Journalist José Vicente Rangel Power for what? What will you do with power?

President Chávez in the first place....

Journalist José Vicente Rangel Power is squandered, corrupted, or ennobled. Surely you will tell me: I will ennoble it; but what real possibility in this setting, so dramatic, does Chávez have of carrying out real work from a place of power.

President Chávez Yes, listen, in the first place the concept of power. You made the reflection: Chávez is a man of power, a man in search of power. Really, deep down, it’s not like that. It’s not that Chávez is seeking out power. I don’t believe that power is like this glass of water that you drink, no. At some moment it appears, you drank it, no. Power must be built up along the way. I have said it over the years, we are constructing a new power as we go along and today we can demonstrate it to the world openly. A power to construct, not to destroy. Because the question was how and for what to use power.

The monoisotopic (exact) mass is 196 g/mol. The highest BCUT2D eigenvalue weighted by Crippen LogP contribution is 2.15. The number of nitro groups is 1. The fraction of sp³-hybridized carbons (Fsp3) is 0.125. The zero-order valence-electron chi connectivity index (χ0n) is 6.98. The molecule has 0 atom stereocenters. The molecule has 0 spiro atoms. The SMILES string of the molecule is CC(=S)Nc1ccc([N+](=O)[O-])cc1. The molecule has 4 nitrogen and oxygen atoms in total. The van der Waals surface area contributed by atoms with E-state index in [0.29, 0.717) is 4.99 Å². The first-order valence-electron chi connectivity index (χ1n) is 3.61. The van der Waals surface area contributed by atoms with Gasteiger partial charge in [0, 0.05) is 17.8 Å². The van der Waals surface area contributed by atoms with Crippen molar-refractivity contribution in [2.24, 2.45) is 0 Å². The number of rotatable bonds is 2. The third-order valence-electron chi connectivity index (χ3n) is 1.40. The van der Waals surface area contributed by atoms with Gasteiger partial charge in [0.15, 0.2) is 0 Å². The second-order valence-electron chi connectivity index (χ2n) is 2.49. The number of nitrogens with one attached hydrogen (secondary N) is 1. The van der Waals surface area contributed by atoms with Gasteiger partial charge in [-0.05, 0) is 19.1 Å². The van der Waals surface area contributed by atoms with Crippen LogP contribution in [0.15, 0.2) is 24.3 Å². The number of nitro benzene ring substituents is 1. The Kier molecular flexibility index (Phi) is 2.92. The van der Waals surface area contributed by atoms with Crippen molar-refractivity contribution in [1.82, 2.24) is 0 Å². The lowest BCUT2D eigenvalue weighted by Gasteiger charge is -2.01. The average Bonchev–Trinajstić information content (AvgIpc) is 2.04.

The political power that we will assume within 48 hours as the new government, the moral power that we have been building, the intellectual power of a project for the future of the country, all of this we will use, and not Hugo Chávez because its not about one man exercising power. This power is dispersed among thousands and thousands of Venezuelan citizens. All of us together have to use this power to build a new political system.

Journalist José Vicente Rangel Hugo Chávez comes from the ranks of the armed forces and within the anti-military concept of some sectors of Venezuelan society, all military men are potential dictators. Consequently Hugo Chávez, who was an officer, is a potential dictator. That is the synopsis they offer the country and the fact that you have had a brilliant and rapid career—in 6 years you are practically at the doors of power— some think this reinforces that suspicion. Is Hugo Chávez a potential dictator for Venezuela?